New Bulbul Species Discovered

November 24, 2010 by  
Filed under News

We often assume that we know all there is to know about our world. Even though there are behavioral patterns and various other mysteries surrounding some of the animal and bird species on our planet, we tend to assume that mankind has discovered just about every creature and insect that shares our world. When the news broke that a new bird species had been discovered, it made headlines, as it is not every day that a species appears that no-one was aware of.

The Minerals and Metals Group that operates in the Loas region of Asia, funds a project that employs conservationists and scientist such as Iain Woxvold (University of Melbourne), Rob Timmins and Will Duckworth, who are part of the Wildlife Conservation Society. While working in this region, these three men discovered the new bird species, which has now been named the Bare-faced Bulbul (Pycnonotus hualon).

This unusual little bird is not only unique in its features, but is also a songbird, and due to its ability to adapt to unihabitable areas, it is no surprise that it has been able to remain undiscovered for so long. It is also the first time in approximately a hundred years that a new bird species has been identified in Asia, making this a memorable moment for the scientists, the conservation organisations of Asia and for the region as a whole. The new species was found in the desolate karst limestone landscapes, which are located in the lowlands of the area and consist of sparse trees and not much else. The bare-faced bulbul is the size of a thrush, which is approximately twenty centimeters, and has beautiful olive green plumage that covers its back. It has off-white feathers over its chest and has large dark eyes set in its bald head that is pinkish in color.

Iain Woxvold explained the reasoning behind the new species remaining undiscovered for so long by saying: “Its apparent restriction to rather inhospitable habitat helps to explain why such an extraordinary bird with conspicuous habits and a distinctive call has remained unnoticed for so long.” Asia Programs, part of the New York Wildlife Conservation Society, assistant director Peter Clyne expressed his excitement in regard to the discovery, acknowledging that finding new bird species is an extremely rare event, and due to new species not being found every year, the unveiling of the bald-faced bulbul is most certainly a newsworthy discovery.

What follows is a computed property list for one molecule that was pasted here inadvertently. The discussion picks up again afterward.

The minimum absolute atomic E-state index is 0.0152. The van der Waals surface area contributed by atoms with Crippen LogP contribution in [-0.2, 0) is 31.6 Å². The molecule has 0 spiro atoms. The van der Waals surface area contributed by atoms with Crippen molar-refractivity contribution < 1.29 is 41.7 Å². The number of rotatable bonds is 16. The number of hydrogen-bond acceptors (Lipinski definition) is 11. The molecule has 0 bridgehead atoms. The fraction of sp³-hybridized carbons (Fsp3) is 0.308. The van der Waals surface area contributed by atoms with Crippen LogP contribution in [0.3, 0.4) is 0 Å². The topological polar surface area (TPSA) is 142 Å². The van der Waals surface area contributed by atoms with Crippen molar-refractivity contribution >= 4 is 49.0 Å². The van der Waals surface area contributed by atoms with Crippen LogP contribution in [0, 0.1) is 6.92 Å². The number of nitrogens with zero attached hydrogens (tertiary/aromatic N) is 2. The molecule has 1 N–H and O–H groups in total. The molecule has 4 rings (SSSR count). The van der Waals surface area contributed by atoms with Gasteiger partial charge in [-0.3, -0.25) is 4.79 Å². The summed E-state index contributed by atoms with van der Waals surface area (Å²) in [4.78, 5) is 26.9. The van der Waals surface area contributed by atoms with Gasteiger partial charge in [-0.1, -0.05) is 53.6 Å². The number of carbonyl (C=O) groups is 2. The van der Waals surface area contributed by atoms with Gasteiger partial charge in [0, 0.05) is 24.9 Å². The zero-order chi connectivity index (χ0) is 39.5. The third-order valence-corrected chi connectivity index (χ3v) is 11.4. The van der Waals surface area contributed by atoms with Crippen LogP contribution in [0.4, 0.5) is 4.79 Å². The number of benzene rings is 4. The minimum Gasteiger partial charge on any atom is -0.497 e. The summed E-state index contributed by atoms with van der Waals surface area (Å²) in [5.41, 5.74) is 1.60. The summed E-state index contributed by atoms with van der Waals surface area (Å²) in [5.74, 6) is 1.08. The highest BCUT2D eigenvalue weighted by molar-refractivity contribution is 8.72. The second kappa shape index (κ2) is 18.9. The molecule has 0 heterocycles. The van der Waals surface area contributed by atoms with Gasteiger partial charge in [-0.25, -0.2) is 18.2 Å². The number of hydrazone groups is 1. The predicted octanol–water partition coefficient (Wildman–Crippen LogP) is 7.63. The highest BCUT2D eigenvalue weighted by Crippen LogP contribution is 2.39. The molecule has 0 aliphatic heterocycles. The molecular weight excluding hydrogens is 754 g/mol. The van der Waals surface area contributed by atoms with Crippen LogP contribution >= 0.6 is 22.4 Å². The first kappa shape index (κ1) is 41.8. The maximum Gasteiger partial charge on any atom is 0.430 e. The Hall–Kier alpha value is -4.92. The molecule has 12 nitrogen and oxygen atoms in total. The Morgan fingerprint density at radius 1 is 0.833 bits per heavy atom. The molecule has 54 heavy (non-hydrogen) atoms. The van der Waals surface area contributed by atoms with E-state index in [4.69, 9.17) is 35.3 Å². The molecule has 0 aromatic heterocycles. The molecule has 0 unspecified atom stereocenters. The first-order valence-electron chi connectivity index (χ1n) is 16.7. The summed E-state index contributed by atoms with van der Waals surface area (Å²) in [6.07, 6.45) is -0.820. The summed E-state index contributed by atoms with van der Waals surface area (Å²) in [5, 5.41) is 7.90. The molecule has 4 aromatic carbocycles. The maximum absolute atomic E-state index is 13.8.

Unique Birds of the Philippines

November 1, 2010 by  
Filed under Features

There is a good chance that the Philippines might have to change their conservation efforts when it comes to bird species. If the studies performed by Dr. David Lohman are correct, the Philippines could have more unique bird species than previously thought, and this would most certainly force the Philippine authorities to become stricter in regard to conserving these extraordinary birds. According to Dr. Lohman, it is one of the areas in the world that is overflowing with biodiversity and is astonishing in every way.

Over seven thousand islands make up the Philippines, and its wildlife is considered to be truly unique. Almost seventy-seven percent of the amphibians on the islands and sixty-four percent of the land mammals cannot be seen or found anywhere else in the world. When it comes to the bird life on the islands, it was believed that only thirty-one percent of the birds in the Philippines were endemic. Professor David Lohman then took it upon himself to begin a study to find out if some of the bird fauna could deliver distinct bird species that have not been recognized before. He decided to concentrate mainly on seven perching bird species, and by following the genetic lineages of these species, Professor Lohman has been able to determine a distinct history in regard to these bird species. In previous years, taxonomists would identify bird species through the color of their plumage and various markings found on birds, but Professor Lohman has pointed out that this form of identification is not accurate enough, saying: “Those features are not ideal, since closely related but distinct species can look similar.”

Due to the distance between the Philippines and the Asian mainland, it is believed that contact between mainland birds and those on the islands would be minimal, if none at all. By following the evolution of the bird species, Professor Lohman has found that a great number of Philippine populations were unique and not found in various Southeast Asia regions. “These unique genetic lineages were unknown before, however, our research hasn’t gone far enough to say these are new species”, explained Lohman, continuing by adding that “more rigorous analysis of the morphology may be needed to make that determination.”